Slog News & Arts

Line Out

Music & Nightlife

« Park Land | All I Ever Needed! Was the Mus... »

Wednesday, July 16, 2008

Obama’s Got a (Foreign Policy) Posse

posted by on July 16 at 12:15 PM

Last week was spent trying to find a new conventional wisdom on where Obama and McCain actually stand on Iraq and Afghanistan—with surrogates for both sides engaging in questions of whether Obama will weep under his desk as Iraq falls to Iranian troops and conjuring visions of a wild-eyed John McCain dropping from a B-52, whooping it up on a nuclear bomb bound for Tehran. Perhaps now some sanity is in order.

Way back in March, Spencer Ackerman wrote a piece in The American Prospect assessing what an Obama foreign policy would actually look like. After rolling out the brightest minds—an odd mix of creaking Mandarins (Lee Hamilton), an activist-turned-counterinsurgency-expert (Sarah Sewall), and a mix of dogooder-leftwing-policy-types (Susan Rice)—he gets to the core of the ‘new’ philosophy:

This ability to see the world from different perspectives informs what the Obama team hopes will replace the Iraq War mind-set: something they call dignity promotion. “I don’t think anyone in the foreign-policy community has as much an appreciation of the value of dignity as Obama does,” says Samantha Power, a former key aide and author of the groundbreaking study of U.S. foreign policy and genocide, A Problem From Hell. “Dignity is a way to unite a lot of different strands [of foreign-policy thinking],” she says. “If you start with that, it explains why it’s not enough to spend $3 billion on refugee camps in Darfur, because the way those people are living is not the way they want to live. It’s not a human way to live. It’s graceless—an affront to your sense of dignity.” …

What’s typically neglected in these arguments is the simple insight that democracy does not fill stomachs, alleviate malaria, or protect neighborhoods from marauding bands of militiamen. Democracy, in other words, is valuable to people insofar as it allows them first to meet their basic needs. It is much harder to provide that sense of dignity than to hold an election in Baghdad or Gaza and declare oneself shocked when illiberal forces triumph. “Look at why the baddies win these elections,” Power says. “It’s because [populations are] living in climates of fear.” U.S. policy, she continues, should be “about meeting people where they’re at. Their fears of going hungry, or of the thug on the street. That’s the swamp that needs draining. If we’re to compete with extremism, we have to be able to provide these things that we’re not [providing].”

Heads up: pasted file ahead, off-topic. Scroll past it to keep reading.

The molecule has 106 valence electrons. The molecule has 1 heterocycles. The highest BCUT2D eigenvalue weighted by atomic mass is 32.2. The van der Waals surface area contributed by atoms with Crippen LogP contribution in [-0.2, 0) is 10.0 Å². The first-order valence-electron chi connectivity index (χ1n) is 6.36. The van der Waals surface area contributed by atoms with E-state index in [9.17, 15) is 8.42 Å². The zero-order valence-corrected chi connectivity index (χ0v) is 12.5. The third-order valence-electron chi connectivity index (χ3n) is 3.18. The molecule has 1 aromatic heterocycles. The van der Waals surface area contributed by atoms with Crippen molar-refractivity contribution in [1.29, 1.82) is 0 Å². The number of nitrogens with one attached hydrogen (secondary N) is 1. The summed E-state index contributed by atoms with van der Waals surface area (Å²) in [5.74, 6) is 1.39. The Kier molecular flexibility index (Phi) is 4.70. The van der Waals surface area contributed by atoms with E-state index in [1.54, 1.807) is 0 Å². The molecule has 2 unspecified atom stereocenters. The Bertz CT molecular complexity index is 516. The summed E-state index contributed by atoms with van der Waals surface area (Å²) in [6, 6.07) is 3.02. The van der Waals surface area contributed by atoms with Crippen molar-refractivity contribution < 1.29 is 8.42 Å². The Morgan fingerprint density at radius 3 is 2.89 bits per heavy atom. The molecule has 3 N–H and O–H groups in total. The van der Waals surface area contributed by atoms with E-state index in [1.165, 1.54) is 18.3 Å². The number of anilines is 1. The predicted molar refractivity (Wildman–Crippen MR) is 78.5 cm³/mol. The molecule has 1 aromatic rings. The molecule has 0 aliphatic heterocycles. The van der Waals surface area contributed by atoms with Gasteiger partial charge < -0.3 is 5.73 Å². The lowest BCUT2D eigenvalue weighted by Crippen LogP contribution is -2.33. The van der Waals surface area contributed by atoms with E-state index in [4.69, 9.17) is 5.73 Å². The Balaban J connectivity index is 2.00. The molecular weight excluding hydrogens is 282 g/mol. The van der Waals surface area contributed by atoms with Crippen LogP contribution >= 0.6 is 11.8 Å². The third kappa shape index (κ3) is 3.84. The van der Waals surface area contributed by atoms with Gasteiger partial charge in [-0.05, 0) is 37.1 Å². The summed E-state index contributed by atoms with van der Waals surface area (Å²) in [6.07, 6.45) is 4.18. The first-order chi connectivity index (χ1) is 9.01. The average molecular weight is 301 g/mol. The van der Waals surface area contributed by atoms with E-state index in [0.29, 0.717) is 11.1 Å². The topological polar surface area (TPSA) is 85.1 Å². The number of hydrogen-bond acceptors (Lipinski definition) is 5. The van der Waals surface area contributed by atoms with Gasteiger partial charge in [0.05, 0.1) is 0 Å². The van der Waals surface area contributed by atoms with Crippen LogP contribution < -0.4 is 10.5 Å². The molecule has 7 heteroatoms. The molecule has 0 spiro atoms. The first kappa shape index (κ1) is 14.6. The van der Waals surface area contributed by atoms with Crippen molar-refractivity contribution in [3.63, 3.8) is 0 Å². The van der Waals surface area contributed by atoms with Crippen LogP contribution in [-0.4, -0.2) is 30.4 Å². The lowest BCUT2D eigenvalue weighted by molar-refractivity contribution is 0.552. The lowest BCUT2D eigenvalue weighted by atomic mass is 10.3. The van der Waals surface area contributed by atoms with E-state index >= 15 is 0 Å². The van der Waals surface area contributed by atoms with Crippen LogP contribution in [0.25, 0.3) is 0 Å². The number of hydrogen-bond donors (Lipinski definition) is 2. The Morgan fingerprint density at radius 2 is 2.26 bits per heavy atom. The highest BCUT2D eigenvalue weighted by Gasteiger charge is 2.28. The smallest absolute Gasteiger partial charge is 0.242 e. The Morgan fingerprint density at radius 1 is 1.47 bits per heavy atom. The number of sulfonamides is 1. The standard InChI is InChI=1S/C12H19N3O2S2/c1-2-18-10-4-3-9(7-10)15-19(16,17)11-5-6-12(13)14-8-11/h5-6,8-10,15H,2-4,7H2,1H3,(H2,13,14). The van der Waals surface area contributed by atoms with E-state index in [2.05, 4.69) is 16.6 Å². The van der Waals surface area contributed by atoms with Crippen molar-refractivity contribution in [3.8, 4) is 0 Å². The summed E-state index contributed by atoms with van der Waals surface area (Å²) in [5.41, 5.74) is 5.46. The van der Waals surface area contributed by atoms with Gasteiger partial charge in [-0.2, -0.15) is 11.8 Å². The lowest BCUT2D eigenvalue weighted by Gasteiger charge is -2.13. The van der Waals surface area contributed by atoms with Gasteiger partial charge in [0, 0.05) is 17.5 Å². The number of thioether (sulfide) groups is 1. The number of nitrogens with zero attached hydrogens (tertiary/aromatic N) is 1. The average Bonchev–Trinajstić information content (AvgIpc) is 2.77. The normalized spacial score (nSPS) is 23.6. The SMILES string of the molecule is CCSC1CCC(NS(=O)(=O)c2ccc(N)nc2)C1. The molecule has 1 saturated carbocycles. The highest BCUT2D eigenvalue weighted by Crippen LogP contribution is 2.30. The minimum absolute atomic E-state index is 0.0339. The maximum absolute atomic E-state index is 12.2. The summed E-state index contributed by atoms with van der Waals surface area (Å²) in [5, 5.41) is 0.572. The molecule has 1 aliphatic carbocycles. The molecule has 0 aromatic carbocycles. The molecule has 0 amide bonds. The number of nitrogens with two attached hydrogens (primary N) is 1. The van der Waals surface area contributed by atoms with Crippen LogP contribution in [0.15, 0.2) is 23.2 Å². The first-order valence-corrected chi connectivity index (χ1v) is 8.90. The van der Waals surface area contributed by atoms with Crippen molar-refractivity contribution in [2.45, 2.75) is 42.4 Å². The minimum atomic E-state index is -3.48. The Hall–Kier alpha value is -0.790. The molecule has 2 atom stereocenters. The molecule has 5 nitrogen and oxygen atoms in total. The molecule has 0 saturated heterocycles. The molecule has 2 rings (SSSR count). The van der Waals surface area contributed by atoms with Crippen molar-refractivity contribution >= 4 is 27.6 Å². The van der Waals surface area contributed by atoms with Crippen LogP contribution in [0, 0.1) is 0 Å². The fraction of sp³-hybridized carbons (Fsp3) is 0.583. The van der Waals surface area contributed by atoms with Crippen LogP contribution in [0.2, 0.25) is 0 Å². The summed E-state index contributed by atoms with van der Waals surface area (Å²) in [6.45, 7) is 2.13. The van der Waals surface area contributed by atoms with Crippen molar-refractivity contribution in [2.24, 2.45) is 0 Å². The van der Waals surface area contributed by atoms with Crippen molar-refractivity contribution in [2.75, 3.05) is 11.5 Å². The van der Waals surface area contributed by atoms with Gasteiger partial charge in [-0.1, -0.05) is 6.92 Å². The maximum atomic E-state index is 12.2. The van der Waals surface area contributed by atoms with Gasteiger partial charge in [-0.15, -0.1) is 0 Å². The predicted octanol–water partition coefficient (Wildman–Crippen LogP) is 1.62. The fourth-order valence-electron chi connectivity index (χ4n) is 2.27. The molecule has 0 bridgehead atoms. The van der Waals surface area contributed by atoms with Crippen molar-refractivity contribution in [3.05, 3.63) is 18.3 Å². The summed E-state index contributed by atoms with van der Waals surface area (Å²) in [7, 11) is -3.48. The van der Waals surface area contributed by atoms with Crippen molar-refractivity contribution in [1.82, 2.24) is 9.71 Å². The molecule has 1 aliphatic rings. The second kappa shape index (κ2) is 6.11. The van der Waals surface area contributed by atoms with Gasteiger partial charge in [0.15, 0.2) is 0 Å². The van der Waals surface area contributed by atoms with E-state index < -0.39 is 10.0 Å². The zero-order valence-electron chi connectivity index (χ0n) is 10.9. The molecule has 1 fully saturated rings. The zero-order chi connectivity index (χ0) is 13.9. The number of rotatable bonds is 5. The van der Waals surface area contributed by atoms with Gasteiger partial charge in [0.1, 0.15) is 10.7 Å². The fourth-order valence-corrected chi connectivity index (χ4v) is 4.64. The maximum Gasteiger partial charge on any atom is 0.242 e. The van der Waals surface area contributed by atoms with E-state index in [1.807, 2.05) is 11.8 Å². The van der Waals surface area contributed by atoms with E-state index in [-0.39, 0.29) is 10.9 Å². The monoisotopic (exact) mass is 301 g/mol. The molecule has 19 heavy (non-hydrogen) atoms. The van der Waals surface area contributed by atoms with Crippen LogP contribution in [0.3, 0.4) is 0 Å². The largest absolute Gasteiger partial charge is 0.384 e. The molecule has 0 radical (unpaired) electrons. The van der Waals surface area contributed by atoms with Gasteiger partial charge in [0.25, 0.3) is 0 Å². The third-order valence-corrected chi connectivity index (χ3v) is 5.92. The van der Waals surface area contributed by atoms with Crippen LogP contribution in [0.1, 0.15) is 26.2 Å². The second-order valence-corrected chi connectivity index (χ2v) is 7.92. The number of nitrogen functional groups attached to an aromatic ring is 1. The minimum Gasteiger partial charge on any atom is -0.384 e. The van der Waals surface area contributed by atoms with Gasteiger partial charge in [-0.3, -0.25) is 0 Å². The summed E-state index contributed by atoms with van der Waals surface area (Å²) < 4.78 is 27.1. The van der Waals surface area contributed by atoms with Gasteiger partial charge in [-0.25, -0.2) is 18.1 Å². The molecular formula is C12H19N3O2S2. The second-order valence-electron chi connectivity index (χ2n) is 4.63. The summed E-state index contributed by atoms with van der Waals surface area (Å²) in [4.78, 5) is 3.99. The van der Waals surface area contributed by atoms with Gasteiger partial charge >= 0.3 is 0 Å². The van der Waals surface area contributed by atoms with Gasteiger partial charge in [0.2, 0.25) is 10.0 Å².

This is why, Obama’s advisers argue, national security depends in large part on dignity promotion. Without it, the U.S. will never be able to destroy al-Qaeda. Extremists will forever be able to demagogue conditions of misery, making continued U.S. involvement in asymmetric warfare an increasingly counterproductive exercise — because killing one terrorist creates five more in his place. “It’s about attacking pools of potential terrorism around the globe,” Gration says. “Look at Africa, with 900 million people, half of whom are under 18. I’m concerned that unless you start creating jobs and livelihoods we will have real big problems on our hands in ten to fifteen years.”

Or, in other words: If you have a home, a job, and enough to feed your family, the chances that you’ll be swayed by a man who would like you to blow up both yourself and a bus full of strangers diminish greatly. If this sounds like familiar territory, it should—it was at the core of Lyndon Johnson’s Great Society program to end the social problems caused by poverty, and has been the foreign policy solution urged by the Chomsky-spectrum of the left for the better part of three decades. Isolated from their recruitment pool, extremists depend more and more on their own hardened ideologues, and become both less relevant to their home populations and easier to capture.

This is an insanely simplified version of Ackerman’s essay, and it’s a best case scenario that may never happen: Even since the writing of the piece, Obama has been forced into rhetoric that is far to the right of what it previously was in order to assuage fears that he’s a secret Muslim terrorist. But what the piece does offer is a clear look at where Obama wants to take the world, and certainly the contrast to what a President McCain might propose.